Is there a shortcut to Google success?
As you might imagine, the work I do for clients covers a broad spectrum. A basic project typically involves research to establish the most popular keywords associated with the company’s products or services. That is usually followed by a domain name research, and then configuring the domain, installing the blog, adding email addresses and other one-time set up tweaks.
Once this setup work is done and the website and/or blog are configured and optimized I will then meet with the client and show them how to use WordPress and manage other aspects of their domain. I encourage all of my clients to buy my book, SEO & Social Media Marketing Guide, not because I need the $10, it’s because everything they need to know at this point is detailed in the book.
Additionally, I go to great lengths in the book to explain what they need to do and why these things are necessary to get traction online. I also cover the basics of WordPress usage and optimization, which will serve as a great reference source as they assume management of their website.
The project I just described is something I do for clients who are looking for someone to help them get started. As a result, once this has been put in place my relationship with the client usually ends…temporarily. Unfortunately, people who hire me to provide this “starter package” often contact me again a few months down the road. Their questions or pleas for additional assistance are usually the same.
I heard from two such clients this week, both asking me virtually the same questions. In essence they wanted me to tell them how they could avoid all the hard work and jump to page one on Google. At this point, I usually ask a client if they have read my book and followed of my instructions.
No doubt you can guess their response. Their negative reply is usually followed by a number of reasons that include their busy schedule, commitments, this lousy economy and a host of other excuses that quite honestly are all valid.
The problem with starting from scratch is that there is nothing to compare it to. In other words, if a person had a website and it was generating sales or business leads and website disappeared for some reason, you would know that the work involved in rebuilding had a payoff equal to X sales dollars or X business leads. Justifying the time and work required would be much easier. When you are starting from scratch the big unknown is how much work and time will be required before you start seeing a return.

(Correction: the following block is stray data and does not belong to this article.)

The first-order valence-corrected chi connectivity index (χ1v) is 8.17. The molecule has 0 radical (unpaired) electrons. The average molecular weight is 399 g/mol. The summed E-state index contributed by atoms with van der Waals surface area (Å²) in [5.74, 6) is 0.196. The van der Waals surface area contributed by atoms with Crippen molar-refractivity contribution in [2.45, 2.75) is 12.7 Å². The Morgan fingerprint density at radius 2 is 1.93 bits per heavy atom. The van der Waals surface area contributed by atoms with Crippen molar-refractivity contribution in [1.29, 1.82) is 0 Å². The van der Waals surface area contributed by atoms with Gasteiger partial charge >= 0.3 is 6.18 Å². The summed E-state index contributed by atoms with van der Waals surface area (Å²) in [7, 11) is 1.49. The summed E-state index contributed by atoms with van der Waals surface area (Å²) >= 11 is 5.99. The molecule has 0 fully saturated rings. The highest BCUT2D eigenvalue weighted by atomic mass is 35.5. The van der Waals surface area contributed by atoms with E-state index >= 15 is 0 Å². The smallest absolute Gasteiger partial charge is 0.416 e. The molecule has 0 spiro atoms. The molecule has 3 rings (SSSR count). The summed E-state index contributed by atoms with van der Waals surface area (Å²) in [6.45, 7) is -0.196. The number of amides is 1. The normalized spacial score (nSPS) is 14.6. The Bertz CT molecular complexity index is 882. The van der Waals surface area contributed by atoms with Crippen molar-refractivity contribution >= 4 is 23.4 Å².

What usually happens during this building phase is that those things that we know generate business tend to require more of our time. The end result is that the new website or blog and the effort required to manage them loses priority. The client, like the rest of us, has only so much time they can devote to an additional project, and this is usually when I hear from them again.
My schedule does not always permit me to take on a new client (or an old client for that matter) but there is one suggestion that I give to all clients. Take my book and give it to your receptionist, secretary or hire a college kid and tell them to read the book and follow my instructions.
SEO requires time and effort to implement.
Social Media marketing demands interaction and personal involvement.
There is no silver bullet or way to cut in line and land on page one of Google search results. However, if you follow my blueprint you will obtain your objective. It requires time and involvement, but the payoff he is exactly why you contacted me in the first place.